Vishy Levels the Score!

Yesterday was a great day for chess! Former World Champion Vishy Anand showed what he is capable of and defeated the reigning champion Magnus Carlsen to level the score in the match.
Contrary to the expectations and fears of many of the chess fans all over the world this match looks nothing but one-sided!
Since I was travelling to India for a FIDE trainer's seminar, I had no physical ability to annotate the game.
I will use Erwin L'Ami's notes for chess.com instead:
A game that I liked (ChessBase 12)

[Event "Wch Sochi"]
[Site "?"]
[Date "2014.11.11"]
[Round "?"]
[White "Anand, Vishy"]
[Black "Carlsen, Magnus"]
[Result "1-0"]
[ECO "D37"]
[Annotator "EA"]
[PlyCount "67"]
[EventDate "2014.??.??"]

{[Annotations by GM Erwin l'Ami]} 1. d4 Nf6 2. c4 e6 {Just as in Chennai,
Magnus does not stick to one opening but rather jumps from one to the other.
That means no Grunfeld today but a 'solid' Queen's Gambit.} 3. Nf3 d5 4. Nc3
Be7 5. Bf4 O-O 6. e3 Nbd7 7. c5 c6 {Diagram [#]} ({A small surprise as at the
top level this move is completely overtaken by} 7... Nh5 {taking the bishop on
f4. Having said that, Carlsen has used the text move in previous games and it
is of course a perfectly respectable line as well.}) 8. Bd3 ({[The game should
be compared with} 8. h3 b6 9. b4 a5 10. a3 Ba6 11. Bxa6 Rxa6 12. b5 cxb5 13. c6
Qc8 14. c7 b4 15. Nb5 a4 16. Rc1 Ne4 17. Nd2 Ndf6 18. f3 Ra5 19. Nxe4 Nxe4 20.
fxe4 Rxb5 21. Qxa4 Ra5 22. Qc6 bxa3 23. exd5 Rxd5 24. Qxb6 Qd7 25. O-O Rc8 26.
Rc6 (26. Qa6 Rb5 27. Rb1 Rb2 {Gyimesi,Z (2616)-Vaganian,R (2587) Germany 2006})
26... h6 27. Rfc1 Kh7 28. Qa6 Rf5 29. Bd6 Bh4 30. Qxa3 Bf2+ 31. Kh1 Rd5 32. Bf4
f5 33. Qc3 Bh4 34. Rb6 Bg5 35. Be5 Bd8 36. Rb8 {1-0 Tomashevsky,E (2646)
-Riazantsev,A (2656) Moscow 2008 - PD]}) 8... b6 9. b4 a5 10. a3 Ba6 {[%csl
Ya6,Yd3] One of the points behind Black's previous two moves, Magnus' bad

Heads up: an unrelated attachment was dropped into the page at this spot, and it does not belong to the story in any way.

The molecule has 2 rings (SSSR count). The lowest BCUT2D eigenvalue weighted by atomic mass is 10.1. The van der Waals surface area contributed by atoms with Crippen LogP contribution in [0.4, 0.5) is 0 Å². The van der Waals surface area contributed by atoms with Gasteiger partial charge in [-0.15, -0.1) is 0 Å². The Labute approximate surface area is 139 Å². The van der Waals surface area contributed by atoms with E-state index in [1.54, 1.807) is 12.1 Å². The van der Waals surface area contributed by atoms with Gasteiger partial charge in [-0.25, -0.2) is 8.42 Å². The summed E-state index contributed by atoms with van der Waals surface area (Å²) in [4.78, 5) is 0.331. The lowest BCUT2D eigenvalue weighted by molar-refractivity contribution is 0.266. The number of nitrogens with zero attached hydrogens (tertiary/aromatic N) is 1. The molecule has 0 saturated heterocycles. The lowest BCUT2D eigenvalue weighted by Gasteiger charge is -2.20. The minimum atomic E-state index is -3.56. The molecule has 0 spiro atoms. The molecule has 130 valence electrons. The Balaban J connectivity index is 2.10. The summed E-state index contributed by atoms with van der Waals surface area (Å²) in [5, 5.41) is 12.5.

bishop can now be exchanged on a6.} 11. Bxa6 ({When this was played by Vishy
without a glitch I knew we would be in for an exciting day! Instead} 11. O-O
Qc8 {leads to much quieter play.}) 11... Rxa6 12. b5 {The only serious
follow-up, if Black gets to play Qa8 his position will be ultra-solid. The
game continuation tries to make use of the fact that after the exchange on a6
Black's forces have been slightly discoordinated.} cxb5 13. c6 Qc8 14. c7 {
[%csl Ya5,Yb5,Yb6,Rc7] Diagram [#] So far for the 'solid' Queen's Gambit!
Black has an extra pawn but in return Vishy has created a monster on c7,
paralysing Black's position. One can find about a dozen games featuring this
position and no doubt both players have spent there time on this position.
However, given how the game develops I expect Anand has spent considerably
more time on it then his opponent.} b4 ({I am no expert on this line, but I
feel} 14... Bxa3 $5 15. Nxb5 Bb4+ {deserves attention. After} 16. Ke2 {I want
to play} Nc5 $5 {the idea being} 17. dxc5 bxc5 {when the knight on b5 has lost
stability and with it White's entire position.}) ({Perhaps (} 14... Bxa3 {)}
15. O-O Bb2 16. Nxb5 {is the right idea, going all in with the pawn on c7.
Food for thought!}) 15. Nb5 a4 {Logical, Magnus is preparing to expel the
mighty knight with Ra5.} 16. Rc1 Ne4 ({White's previous move prevented} 16...
Ra5 {because of} 17. Bd6 {when} Rxb5 18. Bxe7 b3 19. Bxf8 Nxf8 20. O-O {
doesn't give Black enough compensation for the exchange.}) 17. Ng5 Ndf6 {It
was rather mystifying for me to see that Magnus took 32 minutes to play this
move. Although we are already on move 17, playing this sharp line with Black
means you have to know it much, much deeper than that.} 18. Nxe4 {Diagram [#]}
Nxe4 $2 ({The players were still following a game Aronian-Adams, Bilbao 2013
but Anand shows a strong improvement over that game. I am not sure what Vishy
had in mind after} 18... dxe4 {because} 19. Nd6 Bxd6 20. Bxd6 b3 21. Bxf8 Kxf8